Momentum is everything. The U.S. State of California and city of San Francisco kept climate action momentum fresh in our minds by bringing governments, NGOs, companies, Indigenous People, and the international climate change community to the Global Climate Action Summit to reflect on successes and underscore the urgency for greater climate action – action such as nature-based solutions to climate change, highlighting restoration of forests and landscapes.
The Global Climate Action Summit (13-14 September 2018) and associated events provided a self-described, “launchpad for deeper worldwide commitments and accelerated action from countries – supported by all sectors of society – that can put the globe on track to prevent dangerous climate change and realize the historic Paris Agreement.”
An important nature-based solution for all levels of government, the private sector, civil society and international organisations, communities and others, offering the largest and most cost effective potential to mitigate climate change, is forest landscape restoration (FLR).
Carole Saint-Laurent, Deputy Director of the IUCN Global Forest and Climate Change Programme, made full use of an introductory session at the summit to reflect on the large and untapped climate mitigation (and other benefits) potential of restoration. She guided the summit’s audience to critically think about FLR for climate action.
Through IUCN’s work over last 70 years with our members and partners around world, we came to realize that a new approach to restoration was needed – not just about planting tree by tree – but about where, how, with whom to restore to create thriving, low-carbon and resilient landscapes. We call this forest landscape restoration. The key is to work towards both regaining ecological functionality and enhancing human well-being by bringing people together to identify an optimal mosaic of land uses and transitions, across broader landscapes – like a watershed.
A frequent concern for both governments and companies that are considering adopting FLR as a climate solution is the cost. Saint-Laurent allayed such concerns by pointing to an ever-growing body of evidence on the economic benefits of FLR. Some of these benefits can be perceived in the short term, such as through jobs and income generated from ecotourism or nurseries, others in the medium term such as soil retention and improved productivity for farmers, and still others are long-term like the restoration of ecosystem services. She pointed out that:
“Restoration has proven time and time again to be a good investment. Just to the North (of San Francisco), the State of Oregon found that each dollar invested in landscape restoration generated up to US$ 2.5 in economic activity. And in Guatemala they’ve projected a 50-fold return over 30 years from every dollar spent on restoration. That’s very good value.”
Underscoring her argument that the global restoration movement has been taking off, Saint-Laurent pointed out that 56 governments and other entities have already pledged 168 million hectares to FLR under the Bonn Challenge – that’s four times the size of the state of California.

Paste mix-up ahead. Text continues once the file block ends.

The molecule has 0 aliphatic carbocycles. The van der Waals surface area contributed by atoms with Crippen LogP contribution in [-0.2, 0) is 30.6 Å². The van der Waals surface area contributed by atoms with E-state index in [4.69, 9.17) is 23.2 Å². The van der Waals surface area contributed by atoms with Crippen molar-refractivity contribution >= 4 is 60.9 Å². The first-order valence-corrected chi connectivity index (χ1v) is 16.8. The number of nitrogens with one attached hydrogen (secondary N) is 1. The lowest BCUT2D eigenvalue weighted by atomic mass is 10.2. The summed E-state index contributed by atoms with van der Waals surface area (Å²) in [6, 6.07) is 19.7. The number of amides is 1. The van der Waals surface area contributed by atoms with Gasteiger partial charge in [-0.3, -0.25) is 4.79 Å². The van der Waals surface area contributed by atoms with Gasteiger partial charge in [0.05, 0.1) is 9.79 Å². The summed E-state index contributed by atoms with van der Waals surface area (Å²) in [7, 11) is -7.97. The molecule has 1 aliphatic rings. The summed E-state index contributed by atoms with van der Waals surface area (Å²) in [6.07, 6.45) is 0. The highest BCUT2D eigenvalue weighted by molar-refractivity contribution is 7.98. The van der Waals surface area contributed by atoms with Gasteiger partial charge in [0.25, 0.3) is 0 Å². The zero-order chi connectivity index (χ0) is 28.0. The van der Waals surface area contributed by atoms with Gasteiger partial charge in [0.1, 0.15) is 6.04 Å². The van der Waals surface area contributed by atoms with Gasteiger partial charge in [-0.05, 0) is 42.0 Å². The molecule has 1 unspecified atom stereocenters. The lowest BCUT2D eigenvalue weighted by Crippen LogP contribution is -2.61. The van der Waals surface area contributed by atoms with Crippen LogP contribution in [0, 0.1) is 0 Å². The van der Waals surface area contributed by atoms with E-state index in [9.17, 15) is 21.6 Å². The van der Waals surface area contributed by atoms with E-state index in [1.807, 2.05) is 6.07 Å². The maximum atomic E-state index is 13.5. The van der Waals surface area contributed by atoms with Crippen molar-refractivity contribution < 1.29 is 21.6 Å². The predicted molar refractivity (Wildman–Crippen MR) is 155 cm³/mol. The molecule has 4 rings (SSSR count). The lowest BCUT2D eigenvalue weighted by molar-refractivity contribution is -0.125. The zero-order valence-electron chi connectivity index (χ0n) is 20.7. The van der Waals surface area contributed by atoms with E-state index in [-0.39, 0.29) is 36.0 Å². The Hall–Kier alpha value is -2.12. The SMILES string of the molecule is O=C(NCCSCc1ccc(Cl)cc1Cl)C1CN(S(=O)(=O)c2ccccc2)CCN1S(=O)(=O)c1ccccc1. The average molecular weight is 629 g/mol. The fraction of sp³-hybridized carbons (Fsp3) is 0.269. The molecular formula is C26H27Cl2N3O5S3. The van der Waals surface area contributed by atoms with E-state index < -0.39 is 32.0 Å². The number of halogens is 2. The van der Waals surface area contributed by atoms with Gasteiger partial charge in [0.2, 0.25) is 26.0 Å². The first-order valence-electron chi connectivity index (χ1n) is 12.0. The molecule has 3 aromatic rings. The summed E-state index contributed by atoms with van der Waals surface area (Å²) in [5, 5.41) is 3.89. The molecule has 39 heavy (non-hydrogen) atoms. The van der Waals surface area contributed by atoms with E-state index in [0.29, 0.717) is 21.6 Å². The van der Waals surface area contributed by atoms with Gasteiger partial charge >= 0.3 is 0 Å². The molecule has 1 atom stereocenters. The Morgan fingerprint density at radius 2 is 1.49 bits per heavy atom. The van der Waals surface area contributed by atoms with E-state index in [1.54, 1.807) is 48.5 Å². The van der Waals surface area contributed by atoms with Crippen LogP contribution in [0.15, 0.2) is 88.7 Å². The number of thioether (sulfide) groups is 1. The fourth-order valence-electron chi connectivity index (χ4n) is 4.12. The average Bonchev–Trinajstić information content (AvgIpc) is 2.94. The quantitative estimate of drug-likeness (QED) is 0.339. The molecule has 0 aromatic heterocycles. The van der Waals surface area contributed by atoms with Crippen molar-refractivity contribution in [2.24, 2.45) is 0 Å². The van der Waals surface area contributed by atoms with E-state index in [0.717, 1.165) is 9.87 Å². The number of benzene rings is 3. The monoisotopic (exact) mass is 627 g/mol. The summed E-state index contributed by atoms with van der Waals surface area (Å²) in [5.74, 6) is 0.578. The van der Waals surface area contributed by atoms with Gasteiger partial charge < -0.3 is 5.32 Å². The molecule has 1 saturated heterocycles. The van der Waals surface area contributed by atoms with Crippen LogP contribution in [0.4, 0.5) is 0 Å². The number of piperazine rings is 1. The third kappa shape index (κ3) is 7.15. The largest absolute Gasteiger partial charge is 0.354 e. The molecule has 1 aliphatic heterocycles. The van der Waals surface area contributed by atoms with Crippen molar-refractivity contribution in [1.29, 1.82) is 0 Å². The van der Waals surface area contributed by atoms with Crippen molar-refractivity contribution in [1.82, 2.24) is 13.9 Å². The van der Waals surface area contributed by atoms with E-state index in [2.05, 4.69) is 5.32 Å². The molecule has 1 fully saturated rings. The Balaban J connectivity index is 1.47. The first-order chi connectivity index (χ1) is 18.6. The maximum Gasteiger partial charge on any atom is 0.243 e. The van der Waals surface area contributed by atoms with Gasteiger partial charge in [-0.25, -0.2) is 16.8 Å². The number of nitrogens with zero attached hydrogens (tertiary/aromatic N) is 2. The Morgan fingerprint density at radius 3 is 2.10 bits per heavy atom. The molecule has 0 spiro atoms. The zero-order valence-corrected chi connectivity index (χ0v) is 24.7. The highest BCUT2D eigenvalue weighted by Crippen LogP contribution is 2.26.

What about FLR’s role in climate change?
Discussions under the Global Climate Action Summit revolved around stories of success and additional actions by multiple levels of government, the private sector, and Indigenous Peoples required to reaching the 30X30 Forests, Food and Land Challenge. This challenge calls on the global community “to take action for better forest and habitat conservation, food production and consumption, and land use, working together across all sectors of the economy to deliver up to 30% of the climate solutions needed by 2030.” As a comprehensive and integrated nature-based solution, FLR can play a major role in the delivery of this and other global and national climate targets, including Nationally Determined Contributions under the Paris Agreement.
Natural climate solutions such as FLR, which involve more sustainable land-use pathways – if implemented to their maximum potential – can deliver up to one third of the climate solution, so how do we leverage the mitigation and resilience potential of forests and land?
The Bonn Challenge and its sister regional initiatives,” continued Saint-Laurent, “underpinned by the FLR approach, and implemented hand in hand with improved land stewardship, can us help reach the 30x30 Challenge and achieve global long-term climate objectives.
In fact, achieving the 2030 objective of the Bonn Challenge would sequester up to 1.7 gigatonnes of carbon dioxide equivalent annually.
The summit ultimately resulted in 17 powerful commitments – 100 NGOs, businesses, state and local governments, and indigenous and local communities pledged to work together under the 30x30 Challenge, the Global Environment Facility (GEF) announced half a billion USD for a new GEF Food, Land Use and Restoration Impact Program, 45 cities joined the Cities4Forests initiative and the Government of Norway pledged $5 million USD over the next five years for the programme.
A full list of the commitments can be found here.